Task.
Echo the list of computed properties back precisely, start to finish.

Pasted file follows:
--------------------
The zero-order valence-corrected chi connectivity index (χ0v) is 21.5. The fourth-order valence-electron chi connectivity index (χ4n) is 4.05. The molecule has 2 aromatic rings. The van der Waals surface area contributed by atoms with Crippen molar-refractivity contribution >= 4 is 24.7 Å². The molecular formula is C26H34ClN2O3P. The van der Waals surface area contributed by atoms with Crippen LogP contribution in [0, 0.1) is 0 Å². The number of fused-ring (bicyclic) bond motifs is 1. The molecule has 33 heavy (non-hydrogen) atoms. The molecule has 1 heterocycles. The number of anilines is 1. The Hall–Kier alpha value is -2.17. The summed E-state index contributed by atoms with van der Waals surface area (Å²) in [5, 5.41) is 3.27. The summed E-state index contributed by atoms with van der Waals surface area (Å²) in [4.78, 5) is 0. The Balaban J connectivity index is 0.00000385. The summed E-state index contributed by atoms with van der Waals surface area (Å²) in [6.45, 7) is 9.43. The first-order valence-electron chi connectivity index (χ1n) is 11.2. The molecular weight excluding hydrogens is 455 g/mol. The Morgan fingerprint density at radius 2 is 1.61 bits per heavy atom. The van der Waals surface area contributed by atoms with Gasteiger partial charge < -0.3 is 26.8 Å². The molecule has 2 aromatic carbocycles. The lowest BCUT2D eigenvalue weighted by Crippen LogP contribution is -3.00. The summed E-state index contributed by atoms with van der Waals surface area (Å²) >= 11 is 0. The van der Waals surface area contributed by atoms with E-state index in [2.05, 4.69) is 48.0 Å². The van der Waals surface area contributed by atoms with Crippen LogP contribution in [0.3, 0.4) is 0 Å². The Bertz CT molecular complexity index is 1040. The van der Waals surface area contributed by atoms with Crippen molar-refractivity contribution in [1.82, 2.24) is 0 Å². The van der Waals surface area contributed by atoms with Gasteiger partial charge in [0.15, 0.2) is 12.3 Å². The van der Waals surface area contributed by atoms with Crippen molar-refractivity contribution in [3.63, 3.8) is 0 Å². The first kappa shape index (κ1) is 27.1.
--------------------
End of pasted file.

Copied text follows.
The zero-order valence-corrected chi connectivity index (χ0v) is 21.5. The fourth-order valence-electron chi connectivity index (χ4n) is 4.05. The molecule has 2 aromatic rings. The van der Waals surface area contributed by atoms with Crippen molar-refractivity contribution >= 4 is 24.7 Å². The molecular formula is C26H34ClN2O3P. The van der Waals surface area contributed by atoms with Crippen LogP contribution in [0, 0.1) is 0 Å². The number of fused-ring (bicyclic) bond motifs is 1. The molecule has 33 heavy (non-hydrogen) atoms. The molecule has 1 heterocycles. The number of anilines is 1. The Hall–Kier alpha value is -2.17. The summed E-state index contributed by atoms with van der Waals surface area (Å²) in [5, 5.41) is 3.27. The summed E-state index contributed by atoms with van der Waals surface area (Å²) in [4.78, 5) is 0. The Balaban J connectivity index is 0.00000385. The summed E-state index contributed by atoms with van der Waals surface area (Å²) in [6.45, 7) is 9.43. The first-order valence-electron chi connectivity index (χ1n) is 11.2. The molecular weight excluding hydrogens is 455 g/mol. The Morgan fingerprint density at radius 2 is 1.61 bits per heavy atom. The van der Waals surface area contributed by atoms with Gasteiger partial charge < -0.3 is 26.8 Å². The molecule has 2 aromatic carbocycles. The lowest BCUT2D eigenvalue weighted by Crippen LogP contribution is -3.00. The summed E-state index contributed by atoms with van der Waals surface area (Å²) >= 11 is 0. The van der Waals surface area contributed by atoms with E-state index in [2.05, 4.69) is 48.0 Å². The van der Waals surface area contributed by atoms with Crippen LogP contribution in [0.3, 0.4) is 0 Å². The Bertz CT molecular complexity index is 1040. The van der Waals surface area contributed by atoms with Crippen molar-refractivity contribution in [1.82, 2.24) is 0 Å². The van der Waals surface area contributed by atoms with Gasteiger partial charge in [0.15, 0.2) is 12.3 Å². The van der Waals surface area contributed by atoms with Crippen molar-refractivity contribution in [3.63, 3.8) is 0 Å². The first kappa shape index (κ1) is 27.1.